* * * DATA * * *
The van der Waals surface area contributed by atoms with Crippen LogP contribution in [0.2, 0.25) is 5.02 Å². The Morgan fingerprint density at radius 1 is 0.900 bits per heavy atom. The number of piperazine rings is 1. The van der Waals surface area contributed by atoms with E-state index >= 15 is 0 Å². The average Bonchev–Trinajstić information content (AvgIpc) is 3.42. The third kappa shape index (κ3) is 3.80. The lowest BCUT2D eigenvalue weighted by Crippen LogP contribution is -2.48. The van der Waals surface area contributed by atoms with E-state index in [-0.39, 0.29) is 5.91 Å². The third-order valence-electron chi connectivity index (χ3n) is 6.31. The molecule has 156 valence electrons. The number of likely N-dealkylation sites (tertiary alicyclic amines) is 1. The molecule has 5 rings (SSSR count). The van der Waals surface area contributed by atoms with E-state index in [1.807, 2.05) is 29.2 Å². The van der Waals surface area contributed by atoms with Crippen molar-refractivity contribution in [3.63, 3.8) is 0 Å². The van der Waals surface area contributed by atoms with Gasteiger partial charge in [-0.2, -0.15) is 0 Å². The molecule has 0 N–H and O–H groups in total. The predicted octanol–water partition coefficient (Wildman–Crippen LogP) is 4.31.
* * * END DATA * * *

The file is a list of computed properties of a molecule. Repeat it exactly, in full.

The van der Waals surface area contributed by atoms with Crippen LogP contribution in [0.2, 0.25) is 5.02 Å². The Morgan fingerprint density at radius 1 is 0.900 bits per heavy atom. The number of piperazine rings is 1. The van der Waals surface area contributed by atoms with E-state index >= 15 is 0 Å². The average Bonchev–Trinajstić information content (AvgIpc) is 3.42. The third kappa shape index (κ3) is 3.80. The lowest BCUT2D eigenvalue weighted by Crippen LogP contribution is -2.48. The van der Waals surface area contributed by atoms with E-state index in [-0.39, 0.29) is 5.91 Å². The third-order valence-electron chi connectivity index (χ3n) is 6.31. The molecule has 156 valence electrons. The number of likely N-dealkylation sites (tertiary alicyclic amines) is 1. The molecule has 5 rings (SSSR count). The van der Waals surface area contributed by atoms with E-state index in [1.807, 2.05) is 29.2 Å². The van der Waals surface area contributed by atoms with Crippen molar-refractivity contribution in [3.63, 3.8) is 0 Å². The van der Waals surface area contributed by atoms with Gasteiger partial charge in [-0.2, -0.15) is 0 Å². The molecule has 0 N–H and O–H groups in total. The predicted octanol–water partition coefficient (Wildman–Crippen LogP) is 4.31.